The hie and shee togeither;
Off ffowles uncleane twene and noe moe,
As I of beastes sayde before;
That man be saved through my lore,
Againste I sende this weither.
Of all meates that mone be eatten,
Into the shippe loke be getten;
For that maye be noe waye forgotten,
And doe all this bydene,
To sustayne man and beaste therin,
Tell the watter cease and blyne.
This worlde ye filled full of synne,
And that is nowe well seene.
Seven dayes be yette cominge,
You shall have space them in to bringe;
After that it is my likinge,
Mankinde for to anoye.
Fourtye dayes and fortye nightes
Raine shall fall for ther unrightes,
And that I have made through my mightes,
Nowe thinke I to destroye.
Lorde, to thy byddinge I am beane,
Seinge noe other grace will gayne,
Yt will I fulfill fayne,
For gracious I thee fynde;
A hundreth wyntter and twentye
This shippe makinge taryed have I:
Yf through amendment thy mercy e
Woulde fall to mankinde.
Have donne you men and wemen alle,
Hye you leste this watter fall,
That iich beaste were in stalle,
And into the shippe broughte;
Of cleane beastes seven shalbe,
Of uncleane [two], this God bade me:
The fludde is nye, you maye well see,
Therfore tarye you naughte.
Then Noye shall goe into the Arcke with all his familye, his wife excepte, and the Arcke muste be borded round about, and one the bordes all the beastes and foules painted.
Sir, heare are lions, leapardes, in,
Horses, mares, oxen, and swyne;
Goote and caulfe, sheepe and kine;
Heare sitten thou maye see.
Camelles, asses, man maye fynde,
Bucke and doo, harte and hinde,
And beastes of all maner kinde,
Here be, as thinketh me.
Take heare cattes, dogges too,
Atter and foxe, fillie, mare alsoe;
Hares hoppinge gile can goe,
Heare have coule for to eate.
And heare are beares, woulfes sette,
Apes, oules, marmosette,
Weyscelles, squirelles, and firrette,
Heare the eaten ther meate.
Heare are beastes in this howse,
Heare cattes make yt crousse,
Heare a rotten, heare a mousse,
That standeth nighe togeither.
And heare are fowles lesse and more,
Hearnes, cranes, and bittor,
Swannes, peacokes, and them before
Meate for this weither.
Heare are coke, kitte, croes,
Rookes, ravens, manye roes,
Duckes, curlues, whoe ever knowes,
Iche one in his kinde;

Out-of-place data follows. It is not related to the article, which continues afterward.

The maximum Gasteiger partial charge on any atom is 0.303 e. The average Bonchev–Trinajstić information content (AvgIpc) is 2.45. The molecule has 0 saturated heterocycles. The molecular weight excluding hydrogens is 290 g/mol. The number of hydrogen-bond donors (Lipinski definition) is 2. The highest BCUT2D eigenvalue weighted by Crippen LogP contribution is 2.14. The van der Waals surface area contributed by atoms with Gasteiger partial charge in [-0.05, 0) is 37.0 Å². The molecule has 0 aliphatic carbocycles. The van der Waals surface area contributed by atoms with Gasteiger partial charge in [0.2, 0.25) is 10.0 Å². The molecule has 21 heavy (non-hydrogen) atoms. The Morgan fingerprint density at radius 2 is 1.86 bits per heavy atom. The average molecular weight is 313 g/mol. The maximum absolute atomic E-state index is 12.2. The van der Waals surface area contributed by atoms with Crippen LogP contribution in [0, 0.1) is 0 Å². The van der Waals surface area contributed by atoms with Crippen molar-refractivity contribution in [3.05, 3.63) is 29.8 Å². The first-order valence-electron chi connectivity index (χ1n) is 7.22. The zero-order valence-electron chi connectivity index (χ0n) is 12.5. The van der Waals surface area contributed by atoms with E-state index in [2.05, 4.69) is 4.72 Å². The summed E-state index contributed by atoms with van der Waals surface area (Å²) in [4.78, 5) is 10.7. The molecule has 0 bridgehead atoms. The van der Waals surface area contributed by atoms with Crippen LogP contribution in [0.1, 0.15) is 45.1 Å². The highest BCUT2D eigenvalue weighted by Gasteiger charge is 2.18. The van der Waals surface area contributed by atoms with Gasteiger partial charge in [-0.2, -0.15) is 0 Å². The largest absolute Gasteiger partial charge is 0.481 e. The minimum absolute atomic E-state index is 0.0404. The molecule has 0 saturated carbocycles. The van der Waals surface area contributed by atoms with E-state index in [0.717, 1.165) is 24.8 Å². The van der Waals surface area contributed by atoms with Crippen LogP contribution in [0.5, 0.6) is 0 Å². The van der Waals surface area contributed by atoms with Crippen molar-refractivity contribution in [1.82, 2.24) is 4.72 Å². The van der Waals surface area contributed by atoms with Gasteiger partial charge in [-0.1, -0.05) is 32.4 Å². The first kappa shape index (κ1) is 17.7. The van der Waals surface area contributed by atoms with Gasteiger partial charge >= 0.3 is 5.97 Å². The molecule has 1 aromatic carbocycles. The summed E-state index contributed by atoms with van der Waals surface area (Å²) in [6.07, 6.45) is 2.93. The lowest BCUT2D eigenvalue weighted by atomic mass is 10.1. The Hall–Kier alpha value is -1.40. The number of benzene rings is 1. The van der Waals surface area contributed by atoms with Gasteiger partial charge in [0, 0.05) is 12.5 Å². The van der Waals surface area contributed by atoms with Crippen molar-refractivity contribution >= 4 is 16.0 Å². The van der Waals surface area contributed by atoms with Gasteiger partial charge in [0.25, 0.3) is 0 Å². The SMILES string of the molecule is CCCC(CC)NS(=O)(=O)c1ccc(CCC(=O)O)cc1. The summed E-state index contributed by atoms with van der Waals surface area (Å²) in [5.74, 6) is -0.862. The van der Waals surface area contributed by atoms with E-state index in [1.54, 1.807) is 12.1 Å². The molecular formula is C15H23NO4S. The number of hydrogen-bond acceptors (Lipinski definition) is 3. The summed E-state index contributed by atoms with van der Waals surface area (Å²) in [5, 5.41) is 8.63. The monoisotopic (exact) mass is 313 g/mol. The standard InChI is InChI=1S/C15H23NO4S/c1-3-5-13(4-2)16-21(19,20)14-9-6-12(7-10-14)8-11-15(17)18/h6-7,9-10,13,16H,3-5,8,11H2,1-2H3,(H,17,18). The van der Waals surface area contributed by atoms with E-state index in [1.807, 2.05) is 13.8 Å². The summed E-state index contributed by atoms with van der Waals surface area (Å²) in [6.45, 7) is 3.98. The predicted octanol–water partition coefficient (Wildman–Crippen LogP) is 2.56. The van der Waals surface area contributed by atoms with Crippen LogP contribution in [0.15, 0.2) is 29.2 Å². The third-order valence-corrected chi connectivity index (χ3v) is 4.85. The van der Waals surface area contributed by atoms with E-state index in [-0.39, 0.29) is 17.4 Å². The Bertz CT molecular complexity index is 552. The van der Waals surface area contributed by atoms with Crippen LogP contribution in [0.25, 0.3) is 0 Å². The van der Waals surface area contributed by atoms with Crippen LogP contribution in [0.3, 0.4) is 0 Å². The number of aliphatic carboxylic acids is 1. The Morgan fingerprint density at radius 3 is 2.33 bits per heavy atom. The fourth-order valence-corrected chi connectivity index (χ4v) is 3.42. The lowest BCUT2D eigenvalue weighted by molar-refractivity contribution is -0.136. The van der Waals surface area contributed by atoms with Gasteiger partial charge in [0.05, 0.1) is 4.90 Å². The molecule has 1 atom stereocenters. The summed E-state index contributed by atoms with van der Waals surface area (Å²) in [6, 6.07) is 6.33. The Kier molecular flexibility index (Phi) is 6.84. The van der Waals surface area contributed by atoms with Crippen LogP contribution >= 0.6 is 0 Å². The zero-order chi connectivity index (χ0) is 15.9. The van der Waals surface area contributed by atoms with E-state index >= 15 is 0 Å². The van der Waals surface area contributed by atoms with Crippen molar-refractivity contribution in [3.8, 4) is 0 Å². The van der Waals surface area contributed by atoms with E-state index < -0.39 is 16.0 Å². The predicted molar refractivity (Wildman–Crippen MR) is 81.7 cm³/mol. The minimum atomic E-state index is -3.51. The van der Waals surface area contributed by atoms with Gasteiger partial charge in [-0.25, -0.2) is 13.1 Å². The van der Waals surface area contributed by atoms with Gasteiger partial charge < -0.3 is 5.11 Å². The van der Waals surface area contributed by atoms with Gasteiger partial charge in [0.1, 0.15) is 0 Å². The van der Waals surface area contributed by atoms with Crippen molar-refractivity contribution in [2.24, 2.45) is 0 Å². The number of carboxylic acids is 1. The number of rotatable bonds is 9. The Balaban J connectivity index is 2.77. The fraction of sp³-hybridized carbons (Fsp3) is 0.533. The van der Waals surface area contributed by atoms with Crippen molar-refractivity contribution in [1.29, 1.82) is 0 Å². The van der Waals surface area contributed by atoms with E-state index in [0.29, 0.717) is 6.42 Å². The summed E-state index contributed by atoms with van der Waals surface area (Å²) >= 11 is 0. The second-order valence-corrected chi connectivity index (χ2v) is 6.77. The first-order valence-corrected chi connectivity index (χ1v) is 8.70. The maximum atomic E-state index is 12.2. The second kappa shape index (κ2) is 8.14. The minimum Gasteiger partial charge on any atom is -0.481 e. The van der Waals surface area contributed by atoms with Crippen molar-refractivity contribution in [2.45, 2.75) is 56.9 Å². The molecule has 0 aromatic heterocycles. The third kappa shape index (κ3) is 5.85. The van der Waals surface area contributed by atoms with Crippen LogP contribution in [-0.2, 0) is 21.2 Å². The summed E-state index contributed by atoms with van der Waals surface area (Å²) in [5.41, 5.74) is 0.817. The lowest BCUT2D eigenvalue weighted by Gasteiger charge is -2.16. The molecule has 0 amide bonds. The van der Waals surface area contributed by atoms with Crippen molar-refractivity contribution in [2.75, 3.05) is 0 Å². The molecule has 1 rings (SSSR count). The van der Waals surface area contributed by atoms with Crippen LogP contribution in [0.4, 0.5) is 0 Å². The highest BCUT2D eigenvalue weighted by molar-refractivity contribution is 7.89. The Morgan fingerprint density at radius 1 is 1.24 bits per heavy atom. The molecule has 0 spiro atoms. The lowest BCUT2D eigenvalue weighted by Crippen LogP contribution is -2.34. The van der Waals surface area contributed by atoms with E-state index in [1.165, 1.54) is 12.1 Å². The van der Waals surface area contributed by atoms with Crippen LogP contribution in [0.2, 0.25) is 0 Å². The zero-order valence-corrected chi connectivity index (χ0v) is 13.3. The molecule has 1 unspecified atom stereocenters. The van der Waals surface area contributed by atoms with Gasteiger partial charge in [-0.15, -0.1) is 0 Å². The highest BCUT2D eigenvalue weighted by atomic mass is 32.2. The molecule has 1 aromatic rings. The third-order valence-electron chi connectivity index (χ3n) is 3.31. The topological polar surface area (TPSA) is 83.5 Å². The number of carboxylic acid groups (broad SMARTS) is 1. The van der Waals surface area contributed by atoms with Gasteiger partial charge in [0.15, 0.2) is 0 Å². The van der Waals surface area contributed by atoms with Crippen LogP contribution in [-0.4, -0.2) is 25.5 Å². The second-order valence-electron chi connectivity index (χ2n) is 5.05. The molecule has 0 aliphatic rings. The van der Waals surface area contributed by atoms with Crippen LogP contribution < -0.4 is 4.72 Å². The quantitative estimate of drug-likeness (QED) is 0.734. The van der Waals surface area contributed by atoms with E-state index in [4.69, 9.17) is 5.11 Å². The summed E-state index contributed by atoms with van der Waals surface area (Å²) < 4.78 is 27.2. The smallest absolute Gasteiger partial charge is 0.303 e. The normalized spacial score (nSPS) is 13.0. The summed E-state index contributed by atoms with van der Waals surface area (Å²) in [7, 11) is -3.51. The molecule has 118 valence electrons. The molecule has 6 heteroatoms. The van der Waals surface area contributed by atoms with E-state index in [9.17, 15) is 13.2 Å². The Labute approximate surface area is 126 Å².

Heare are doves, digges, drackes,
Red-shonckes roninge through lackes,
And ech fowle that leden makes
In this shippe nowe maye fynde.
Wiffe, come in: why standes thou their?
Thou arte ever frowarde, I dare well sweare;
Come in, one Godes name! halfe tyme yt were,
For feare leste that we drowne.
Yea, sir, sette up youer saile,
And rowe fourth with evill haile,
For withouten fayle
I will not oute of this towne;
But I have my gossippes every echone,
One foote further I will not gone:
The shall not drowne, by Sante John!
And I maye save ther life.
The loven me full wel, by Christe!
But thou lett them into thy cheiste,
Elles rowe nowe wher thy leiste,
And gette thee a newe wiffe.
Seme, sonne, loe! thy mother is wrawe;
Be God, such another I doe not knowe!
Father, I shall fetch her in, I trowe,
Withoutten anye fayle. —
Mother, my father after thee sende,
And byddes thee into yeinder shippe wende.
Loke up and see the wynde,
For we bene readye to sayle.
Seme, goe againe to hym, I saie;
I will not come theirin to daye.
Come in, wiffe, in twentye devilles waye!
Or elles stand their all daye.
Shall we all feche her in?
Yea, sonnes, in Christe blessinge and myne!
I woulde you hied you be tyme,
For of this flude I am in doubte.
The flude comes flittinge in full faste,
One everye syde that spreades full farre;
For feare of drowninge I am agaste;
Good gossippes, lett us drawe nere.
And lett us drinke or we departe,
For ofte tymes we have done soe;
For att a draughte thou drinkes a quarte,
And soe will I doe or I goe.
Heare is a pottill full of Malmsine good and stronge;
Itt will rejoyce bouth harte and tonge;
Though Noye thinke us never so longe,
Heare we will drinke alike.
Mother, we praye you all togeither,
For we are heare, youer owne children,
Come into the shippe for feare of the weither,
For his love that you boughte I
That will I not, for all youer call,
But I have my gossippes all.
In faith, mother, yett you shalle,
Wheither thou wylte or note.
Welckome, wiffe, into this botte.
Have thou that for thy note!
Ha, ha! marye, this is hotte!
[It] is good for to be still.
Ha! children, me thinkes my botte renewes,